3 Hawaiian Words That Can Change the Way You Dance
We can all change this divisive world we are in today and bring everyone together, one step at a time, starting with the little things we do within our daily lives. So why not do it within our dance community?
This started as an article regarding courtesy on the dance floor relating to women asking men to dance. But as I started writing and looking at what was happening around us, the divisiveness that keeps permeating in our society, I decided to take a different approach and not emphasize differences but to unite, to focus on what is really at the core of a gesture, an action, a request or a response.
I asked dancers, 10 men and 10 women, three simple questions to inspire me:
1. How do you feel when a man/woman asks you to dance?
2. What circumstances led you to refuse a dance when asked?
3. How does if feel to get rejected after asking a man/woman to dance?
I was not sure what I was going to do with the answers – I was just curious really, but I was intrigued at how quickly people responded. I took note of how lengthy or short their explanations were and how their passion for dance was simply palpable. Although their answers were fascinating, revealing and at times controversial – I realized there was more to this issue than just being asked to dance. Whether the person was doing the asking or being asked, or whether someone was rejected or had to do the refusing – it goes way beyond all that mundane, perhaps currently even trivial interactions.
Indeed the world is changing; here in the USA we finally have our first woman as presidential candidate, while many countries have had their own shares of strong, powerful, visionary female leaders in the past and present. So why are women on the dance floor still waiting to be asked instead of feeling free to ask a man herself? During these current times of divisiveness and violence, are women in fear of rejection? Do they fear inadequacy? Do they fear not being beautiful enough – young or hot enough on the dance floor? And does it even matter? Should that be the only problem in today’s world, what great achievement we would have!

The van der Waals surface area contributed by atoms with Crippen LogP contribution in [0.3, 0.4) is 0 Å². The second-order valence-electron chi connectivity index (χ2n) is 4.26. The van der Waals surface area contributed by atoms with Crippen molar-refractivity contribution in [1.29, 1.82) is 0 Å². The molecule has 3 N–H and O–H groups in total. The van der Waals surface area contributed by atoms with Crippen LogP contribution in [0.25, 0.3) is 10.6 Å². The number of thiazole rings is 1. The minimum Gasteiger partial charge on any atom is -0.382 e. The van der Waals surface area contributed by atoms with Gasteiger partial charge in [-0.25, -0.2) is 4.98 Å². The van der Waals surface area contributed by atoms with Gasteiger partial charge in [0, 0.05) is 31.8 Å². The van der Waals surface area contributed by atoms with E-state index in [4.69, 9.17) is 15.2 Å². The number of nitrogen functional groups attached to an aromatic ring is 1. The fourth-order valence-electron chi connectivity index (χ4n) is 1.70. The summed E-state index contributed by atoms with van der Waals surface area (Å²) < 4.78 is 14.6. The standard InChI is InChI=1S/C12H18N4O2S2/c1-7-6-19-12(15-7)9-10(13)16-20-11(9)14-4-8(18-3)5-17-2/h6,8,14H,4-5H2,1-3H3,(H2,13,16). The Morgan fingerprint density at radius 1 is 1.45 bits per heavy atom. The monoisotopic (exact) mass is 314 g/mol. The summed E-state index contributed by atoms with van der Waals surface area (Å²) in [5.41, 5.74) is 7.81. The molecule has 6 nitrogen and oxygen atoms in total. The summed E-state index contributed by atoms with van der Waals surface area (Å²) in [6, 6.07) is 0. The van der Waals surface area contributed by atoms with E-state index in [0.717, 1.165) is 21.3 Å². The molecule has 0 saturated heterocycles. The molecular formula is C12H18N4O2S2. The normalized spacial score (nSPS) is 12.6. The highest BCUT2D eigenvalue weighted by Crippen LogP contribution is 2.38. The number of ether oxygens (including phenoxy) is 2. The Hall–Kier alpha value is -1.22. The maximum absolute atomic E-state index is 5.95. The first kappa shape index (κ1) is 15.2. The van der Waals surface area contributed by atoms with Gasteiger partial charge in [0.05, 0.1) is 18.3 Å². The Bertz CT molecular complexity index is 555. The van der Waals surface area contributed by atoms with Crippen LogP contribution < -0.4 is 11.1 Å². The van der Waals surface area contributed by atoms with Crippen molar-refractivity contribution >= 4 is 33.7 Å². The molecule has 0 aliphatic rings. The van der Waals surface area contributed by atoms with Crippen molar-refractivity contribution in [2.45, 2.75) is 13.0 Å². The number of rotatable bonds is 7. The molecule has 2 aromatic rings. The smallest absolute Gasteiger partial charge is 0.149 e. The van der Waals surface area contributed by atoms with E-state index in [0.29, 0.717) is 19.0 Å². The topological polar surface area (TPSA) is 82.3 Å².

What if we simply refute outdated gender constructs and expectations, and challenge the status quo by transcending the binary narrative of gender roles and simply approach asking for a dance as an opportunity for peace between human beings. If only we can take those 4 minutes that can never be taken back and make them meaningful moments in our lives and create a magical sense of peace. What if we approach each dance with these three words from the Hawaiian language to which I always seem to be drawn: Ilihia, Pono and Aloha
After living in Hawaii for the last year and half, I am learning so much about myself through these three words, which I apply in my everyday life and in my dancing.
Ilihia means stricken with awe, reverence, thrilled by beauty. What if we asked someone to dance as a way to show reverence for that person, or if being asked for a dance, was a thrill to see the beauty of that person’s confidence and desire to connect with you? What if we approach each dance with a sense of wonder, of awe? – What a beautiful dance that would be.
Pono means goodness, well-being, beneficial, in perfect order, carefully, properly, so what if we asked someone to dance as an opportunity to make good with one another, to set aside differences, past disagreements, and use dance to put things back in perfect order again? What if asking for a dance is a way to amend hurts, instead of using dance as way to punish someone by simply refusing to dance with them? Perhaps gender roles defined by social constructs become irrelevant when a dance can become a conduit for peace between two people.
Aloha has been used ad nauseam to say hello and goodbye, without understanding its deeper meaning: love, compassion, kindness, grace, and charity. So when being asked to dance, perhaps we should think of it as a greeting of love from the other person and an opportunity to show compassion and respect for the difference in levels of ability, to show kindness no matter the race or age. What if dancing with aloha means showing grace when saying no and perhaps even guaranteeing the next dance to show charity?
What if dancing with aloha means to be generous with your partner and taking the responsibility of leaving the other person in a better place than when you encountered them at first?
By approaching each request, acceptance or rejection with those three words in mind, we can hope to transcend all these outdated social and gender constructs. What a world that would be if we transform those actions as ways to extend one’s sense of peace with another human perhaps one dance at a time, one song at a time. What if we make those four to five minutes filled with affection for a person, with well being for both and simply leaving both man and woman struck with awe by the end of the dance. Let’s make that our goal next time and simply ask for a dance with Ilihia, Pono and Aloha, whether you are a man or woman and spread a little peace.
About: Marie Alonzo Snyder
You may also like...
Sorry - Comments are closed